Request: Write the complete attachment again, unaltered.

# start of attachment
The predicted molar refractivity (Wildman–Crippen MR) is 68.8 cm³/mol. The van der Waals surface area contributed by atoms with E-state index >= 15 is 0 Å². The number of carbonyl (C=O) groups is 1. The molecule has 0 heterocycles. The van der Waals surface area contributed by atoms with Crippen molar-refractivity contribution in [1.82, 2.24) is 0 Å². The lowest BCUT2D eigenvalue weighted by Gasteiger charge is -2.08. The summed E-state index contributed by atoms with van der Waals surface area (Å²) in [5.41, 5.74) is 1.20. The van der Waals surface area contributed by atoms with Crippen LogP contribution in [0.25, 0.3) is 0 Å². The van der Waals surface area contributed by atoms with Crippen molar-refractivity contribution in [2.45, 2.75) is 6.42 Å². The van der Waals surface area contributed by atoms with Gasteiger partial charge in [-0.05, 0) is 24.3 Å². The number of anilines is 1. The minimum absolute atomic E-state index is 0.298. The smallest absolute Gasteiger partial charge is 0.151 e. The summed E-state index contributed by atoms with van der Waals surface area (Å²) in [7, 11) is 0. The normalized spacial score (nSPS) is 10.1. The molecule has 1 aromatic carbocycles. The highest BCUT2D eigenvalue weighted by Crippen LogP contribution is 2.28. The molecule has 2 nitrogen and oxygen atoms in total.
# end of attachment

The predicted molar refractivity (Wildman–Crippen MR) is 68.8 cm³/mol. The van der Waals surface area contributed by atoms with E-state index >= 15 is 0 Å². The number of carbonyl (C=O) groups is 1. The molecule has 0 heterocycles. The van der Waals surface area contributed by atoms with Crippen molar-refractivity contribution in [1.82, 2.24) is 0 Å². The lowest BCUT2D eigenvalue weighted by Gasteiger charge is -2.08. The summed E-state index contributed by atoms with van der Waals surface area (Å²) in [5.41, 5.74) is 1.20. The van der Waals surface area contributed by atoms with Crippen LogP contribution in [0.25, 0.3) is 0 Å². The van der Waals surface area contributed by atoms with Crippen molar-refractivity contribution in [2.45, 2.75) is 6.42 Å². The van der Waals surface area contributed by atoms with Gasteiger partial charge in [-0.05, 0) is 24.3 Å². The number of anilines is 1. The minimum absolute atomic E-state index is 0.298. The smallest absolute Gasteiger partial charge is 0.151 e. The summed E-state index contributed by atoms with van der Waals surface area (Å²) in [7, 11) is 0. The normalized spacial score (nSPS) is 10.1. The molecule has 1 aromatic carbocycles. The highest BCUT2D eigenvalue weighted by Crippen LogP contribution is 2.28. The molecule has 2 nitrogen and oxygen atoms in total.